Deputy District Attorney John DeChaine said he wouldn’t speculate as to the reason for the jury’s verdict, but said they were faced with a lengthy trial and arrived at a good result. “I think the evidence strongly supports that verdict.”


The verdict came just a day after another local teenager, 18-year-old Gabrielle Varney, reached a plea agreement with the District Attorney’s Office that allowed her to plead guilty to voluntary manslaughter for the June 5, 2008, stabbing death of 17-year-old Heather Valdez, as Lake County News has reported.


DeChaine said it’s unclear whether Chukreeff and McPherson knew each other before the encounter at the Harbor Lite Resort in Clearlake on May 4, 2008.


Chukreeff and several friends were having drinks in the resort’s gazebo when McPherson arrived. DeChaine said the two got into a heated exchange and violence erupted.


The evidence, said DeChaine, was that Chukreeff was the primary aggressor in the fight, and that he died as the result of unreasonable use of deadly force by McPherson.


Carter, who spoke with a juror after the verdict was announced, said the fact that Chukreeff was the initiator of the fight appeared to be a key to the jury’s decision, and had been a point which he emphasized during the trial.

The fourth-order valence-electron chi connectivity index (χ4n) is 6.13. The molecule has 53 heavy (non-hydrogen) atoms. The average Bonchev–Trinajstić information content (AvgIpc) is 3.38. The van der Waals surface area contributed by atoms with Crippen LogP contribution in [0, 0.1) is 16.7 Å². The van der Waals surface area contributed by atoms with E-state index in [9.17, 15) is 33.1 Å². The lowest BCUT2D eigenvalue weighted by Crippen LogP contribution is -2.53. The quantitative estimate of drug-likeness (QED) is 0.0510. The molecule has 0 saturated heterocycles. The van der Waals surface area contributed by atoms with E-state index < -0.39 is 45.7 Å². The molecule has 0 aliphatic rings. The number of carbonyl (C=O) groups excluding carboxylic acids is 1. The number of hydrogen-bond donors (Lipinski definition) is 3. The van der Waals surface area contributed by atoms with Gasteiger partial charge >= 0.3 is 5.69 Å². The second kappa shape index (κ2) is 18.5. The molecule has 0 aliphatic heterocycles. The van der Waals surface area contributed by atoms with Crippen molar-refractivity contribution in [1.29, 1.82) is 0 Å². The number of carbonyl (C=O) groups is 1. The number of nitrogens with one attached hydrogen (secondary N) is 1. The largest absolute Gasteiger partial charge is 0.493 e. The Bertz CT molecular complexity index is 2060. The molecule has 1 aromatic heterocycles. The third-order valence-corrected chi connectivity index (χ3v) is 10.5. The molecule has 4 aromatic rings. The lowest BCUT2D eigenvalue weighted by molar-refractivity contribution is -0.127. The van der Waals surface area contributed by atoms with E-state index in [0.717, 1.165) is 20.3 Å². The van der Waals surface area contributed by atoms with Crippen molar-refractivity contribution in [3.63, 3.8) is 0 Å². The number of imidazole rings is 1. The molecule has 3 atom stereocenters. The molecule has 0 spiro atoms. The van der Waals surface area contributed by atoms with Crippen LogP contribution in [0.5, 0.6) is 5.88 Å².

He said McPherson acted in response to being attacked by Chukreeff, whose blood contained high levels of alcohol and methamphetamine according to toxicology results.


As the two men fought, McPherson used two weapons – a chrome-studded leather belt, which left distinct bruising on Chukreeff’s back – as well as a knife, which DeChaine said McPherson used to slash a large wound in Chukreeff’s chest and then to stab him through his sternum, with the knife going into the heart.


“The pathologist testified that he could not conceive of a way that the slash and stab wound could have arose from one single action,” said DeChaine.


Complicating the case was the fact that no one actually saw McPherson with a knife, or saw the stabbing, said DeChaine. However, McPherson was seen running away from Chukreeff immediately before Chukreeff collapsed from the stab wound to his heart.